US slaps crew of Iranian supertanker with visa ban after it set sail from Gibraltar

Sailors walk on the deck of Grace 1 © REUTERS/Jon Nazca / Free

Hours after Washington failed to persuade the Gibraltar authorities to not release the Iranian oil tanker, the State Department warned that anyone linked to the vessel will not be able to travel to the US.

Unable to stop the Iranian supertanker Grace 1 from leaving Gibraltar, the US will target its crew, comprised of Indian, Filipino, Latvian, and Russian citizens. The sailors are now accused of aiding Iran’s elite Islamic Revolutionary Guard Corps (IRGC), labeled as a “terrorist organization” by the US.

“Crewmembers of vessels assisting the IRGC by transporting oil from Iran may be ineligible for visas or admission to the United States under the terrorism-related inadmissibility grounds,” a statement released by the State Department reads.

On Thursday, Washington unsuccessfully sought the seizure of the Grace 1, filing a request that formally postponed the lifting of Gibraltar’s detention order by a few hours. Iran’s ambassador to the UK, Hamid Baeidinejad, called Washington’s move “its desperate, last-minute efforts, intended to prevent the release of the [Grace 1] oil tanker from detention,” which ended in “humiliation.”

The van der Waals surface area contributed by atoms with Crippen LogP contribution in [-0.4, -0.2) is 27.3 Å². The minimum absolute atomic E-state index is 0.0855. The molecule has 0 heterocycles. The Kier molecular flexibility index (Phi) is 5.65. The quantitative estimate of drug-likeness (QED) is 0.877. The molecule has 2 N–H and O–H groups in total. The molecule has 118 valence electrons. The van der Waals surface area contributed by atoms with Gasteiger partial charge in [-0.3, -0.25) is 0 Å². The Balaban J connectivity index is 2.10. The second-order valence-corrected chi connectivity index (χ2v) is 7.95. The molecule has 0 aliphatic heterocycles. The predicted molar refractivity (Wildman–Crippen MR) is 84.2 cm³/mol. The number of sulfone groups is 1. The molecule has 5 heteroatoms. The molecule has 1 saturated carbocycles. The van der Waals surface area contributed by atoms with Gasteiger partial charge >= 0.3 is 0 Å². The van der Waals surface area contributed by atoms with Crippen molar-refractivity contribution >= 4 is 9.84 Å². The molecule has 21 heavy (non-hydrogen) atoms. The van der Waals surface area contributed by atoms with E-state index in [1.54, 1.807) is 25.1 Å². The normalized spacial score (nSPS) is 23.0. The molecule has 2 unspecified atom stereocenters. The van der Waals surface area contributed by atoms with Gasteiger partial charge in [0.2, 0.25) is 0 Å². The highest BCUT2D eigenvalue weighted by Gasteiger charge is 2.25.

Nevertheless, the authorities chose not to bow to the US pressure and allowed the Panamanian-flagged ship to finally set sail.

The Grace 1 was seized by the British Royal Marines outside of Gibraltar in early July, prompting Tehran to retaliate in kind by capturing a British-flagged vessel in the Persian Gulf two weeks later. The seizures added fuel to the simmering feud between Iran and the West, prompting the UK to seek to defuse the tensions.

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